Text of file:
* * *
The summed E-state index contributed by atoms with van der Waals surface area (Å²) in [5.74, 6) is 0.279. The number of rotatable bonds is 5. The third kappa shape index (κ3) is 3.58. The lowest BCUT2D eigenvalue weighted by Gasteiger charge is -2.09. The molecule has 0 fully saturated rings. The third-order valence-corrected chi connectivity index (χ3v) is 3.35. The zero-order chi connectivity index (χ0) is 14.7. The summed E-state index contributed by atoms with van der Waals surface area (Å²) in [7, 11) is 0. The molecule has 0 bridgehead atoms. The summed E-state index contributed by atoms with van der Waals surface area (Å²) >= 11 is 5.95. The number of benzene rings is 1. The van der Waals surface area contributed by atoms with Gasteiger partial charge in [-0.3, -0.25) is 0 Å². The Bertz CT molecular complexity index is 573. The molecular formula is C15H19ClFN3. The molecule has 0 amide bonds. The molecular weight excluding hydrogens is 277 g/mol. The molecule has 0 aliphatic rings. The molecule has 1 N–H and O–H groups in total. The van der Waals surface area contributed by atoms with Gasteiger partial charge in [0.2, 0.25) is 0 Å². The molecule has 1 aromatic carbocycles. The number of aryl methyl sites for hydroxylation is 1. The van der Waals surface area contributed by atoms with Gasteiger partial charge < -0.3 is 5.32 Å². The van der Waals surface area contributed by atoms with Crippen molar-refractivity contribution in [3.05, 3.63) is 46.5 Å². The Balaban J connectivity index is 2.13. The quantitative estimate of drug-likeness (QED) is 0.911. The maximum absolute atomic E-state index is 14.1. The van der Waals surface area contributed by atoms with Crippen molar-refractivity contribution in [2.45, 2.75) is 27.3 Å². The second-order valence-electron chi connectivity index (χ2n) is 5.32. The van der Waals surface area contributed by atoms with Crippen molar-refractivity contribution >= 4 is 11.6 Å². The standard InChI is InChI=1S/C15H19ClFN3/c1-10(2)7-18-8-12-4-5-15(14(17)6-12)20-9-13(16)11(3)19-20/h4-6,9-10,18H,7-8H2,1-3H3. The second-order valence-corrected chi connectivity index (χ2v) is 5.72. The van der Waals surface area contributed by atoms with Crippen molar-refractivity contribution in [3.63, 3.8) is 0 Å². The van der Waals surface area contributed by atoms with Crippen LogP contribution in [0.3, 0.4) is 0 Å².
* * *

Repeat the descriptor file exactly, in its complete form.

The summed E-state index contributed by atoms with van der Waals surface area (Å²) in [5.74, 6) is 0.279. The number of rotatable bonds is 5. The third kappa shape index (κ3) is 3.58. The lowest BCUT2D eigenvalue weighted by Gasteiger charge is -2.09. The molecule has 0 fully saturated rings. The third-order valence-corrected chi connectivity index (χ3v) is 3.35. The zero-order chi connectivity index (χ0) is 14.7. The summed E-state index contributed by atoms with van der Waals surface area (Å²) in [7, 11) is 0. The molecule has 0 bridgehead atoms. The summed E-state index contributed by atoms with van der Waals surface area (Å²) >= 11 is 5.95. The number of benzene rings is 1. The van der Waals surface area contributed by atoms with Gasteiger partial charge in [-0.3, -0.25) is 0 Å². The Bertz CT molecular complexity index is 573. The molecular formula is C15H19ClFN3. The molecule has 0 amide bonds. The molecular weight excluding hydrogens is 277 g/mol. The molecule has 0 aliphatic rings. The molecule has 1 N–H and O–H groups in total. The van der Waals surface area contributed by atoms with Gasteiger partial charge in [0.2, 0.25) is 0 Å². The molecule has 1 aromatic carbocycles. The number of aryl methyl sites for hydroxylation is 1. The van der Waals surface area contributed by atoms with Gasteiger partial charge < -0.3 is 5.32 Å². The van der Waals surface area contributed by atoms with Crippen molar-refractivity contribution in [3.05, 3.63) is 46.5 Å². The Balaban J connectivity index is 2.13. The quantitative estimate of drug-likeness (QED) is 0.911. The maximum absolute atomic E-state index is 14.1. The van der Waals surface area contributed by atoms with Crippen molar-refractivity contribution in [2.45, 2.75) is 27.3 Å². The second-order valence-electron chi connectivity index (χ2n) is 5.32. The van der Waals surface area contributed by atoms with Crippen molar-refractivity contribution >= 4 is 11.6 Å². The standard InChI is InChI=1S/C15H19ClFN3/c1-10(2)7-18-8-12-4-5-15(14(17)6-12)20-9-13(16)11(3)19-20/h4-6,9-10,18H,7-8H2,1-3H3. The second-order valence-corrected chi connectivity index (χ2v) is 5.72. The van der Waals surface area contributed by atoms with Crippen molar-refractivity contribution in [3.63, 3.8) is 0 Å². The van der Waals surface area contributed by atoms with Crippen LogP contribution in [0.3, 0.4) is 0 Å².